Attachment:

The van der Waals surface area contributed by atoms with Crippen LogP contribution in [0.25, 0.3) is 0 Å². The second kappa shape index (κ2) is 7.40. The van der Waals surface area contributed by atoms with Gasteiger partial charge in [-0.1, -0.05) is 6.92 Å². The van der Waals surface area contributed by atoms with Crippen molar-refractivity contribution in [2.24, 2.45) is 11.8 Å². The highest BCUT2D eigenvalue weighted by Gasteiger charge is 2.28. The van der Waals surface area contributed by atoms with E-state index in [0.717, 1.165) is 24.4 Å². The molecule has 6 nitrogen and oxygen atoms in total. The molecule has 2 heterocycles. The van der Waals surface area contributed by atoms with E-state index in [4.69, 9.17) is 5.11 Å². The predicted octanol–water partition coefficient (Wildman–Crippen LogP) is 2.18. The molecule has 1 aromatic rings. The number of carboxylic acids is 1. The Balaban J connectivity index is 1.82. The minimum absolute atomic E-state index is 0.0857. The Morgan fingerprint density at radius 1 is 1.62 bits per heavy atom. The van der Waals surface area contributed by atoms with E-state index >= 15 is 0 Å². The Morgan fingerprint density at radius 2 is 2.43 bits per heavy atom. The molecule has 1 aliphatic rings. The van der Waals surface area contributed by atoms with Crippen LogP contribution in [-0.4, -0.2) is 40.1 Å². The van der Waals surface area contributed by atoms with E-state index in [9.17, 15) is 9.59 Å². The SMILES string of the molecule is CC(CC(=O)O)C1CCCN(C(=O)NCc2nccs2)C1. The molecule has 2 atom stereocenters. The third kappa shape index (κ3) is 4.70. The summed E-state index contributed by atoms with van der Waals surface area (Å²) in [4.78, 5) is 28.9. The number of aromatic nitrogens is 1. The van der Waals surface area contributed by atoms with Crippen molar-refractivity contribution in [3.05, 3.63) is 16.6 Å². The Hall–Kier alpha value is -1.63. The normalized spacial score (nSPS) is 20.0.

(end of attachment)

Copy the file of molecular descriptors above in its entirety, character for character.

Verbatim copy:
The van der Waals surface area contributed by atoms with Crippen LogP contribution in [0.25, 0.3) is 0 Å². The second kappa shape index (κ2) is 7.40. The van der Waals surface area contributed by atoms with Gasteiger partial charge in [-0.1, -0.05) is 6.92 Å². The van der Waals surface area contributed by atoms with Crippen molar-refractivity contribution in [2.24, 2.45) is 11.8 Å². The highest BCUT2D eigenvalue weighted by Gasteiger charge is 2.28. The van der Waals surface area contributed by atoms with E-state index in [0.717, 1.165) is 24.4 Å². The molecule has 6 nitrogen and oxygen atoms in total. The molecule has 2 heterocycles. The van der Waals surface area contributed by atoms with E-state index in [4.69, 9.17) is 5.11 Å². The predicted octanol–water partition coefficient (Wildman–Crippen LogP) is 2.18. The molecule has 1 aromatic rings. The number of carboxylic acids is 1. The Balaban J connectivity index is 1.82. The minimum absolute atomic E-state index is 0.0857. The Morgan fingerprint density at radius 1 is 1.62 bits per heavy atom. The van der Waals surface area contributed by atoms with E-state index >= 15 is 0 Å². The Morgan fingerprint density at radius 2 is 2.43 bits per heavy atom. The molecule has 1 aliphatic rings. The van der Waals surface area contributed by atoms with Crippen LogP contribution in [-0.4, -0.2) is 40.1 Å². The van der Waals surface area contributed by atoms with E-state index in [9.17, 15) is 9.59 Å². The SMILES string of the molecule is CC(CC(=O)O)C1CCCN(C(=O)NCc2nccs2)C1. The molecule has 2 atom stereocenters. The third kappa shape index (κ3) is 4.70. The summed E-state index contributed by atoms with van der Waals surface area (Å²) in [4.78, 5) is 28.9. The number of aromatic nitrogens is 1. The van der Waals surface area contributed by atoms with Crippen molar-refractivity contribution in [3.05, 3.63) is 16.6 Å². The Hall–Kier alpha value is -1.63. The normalized spacial score (nSPS) is 20.0.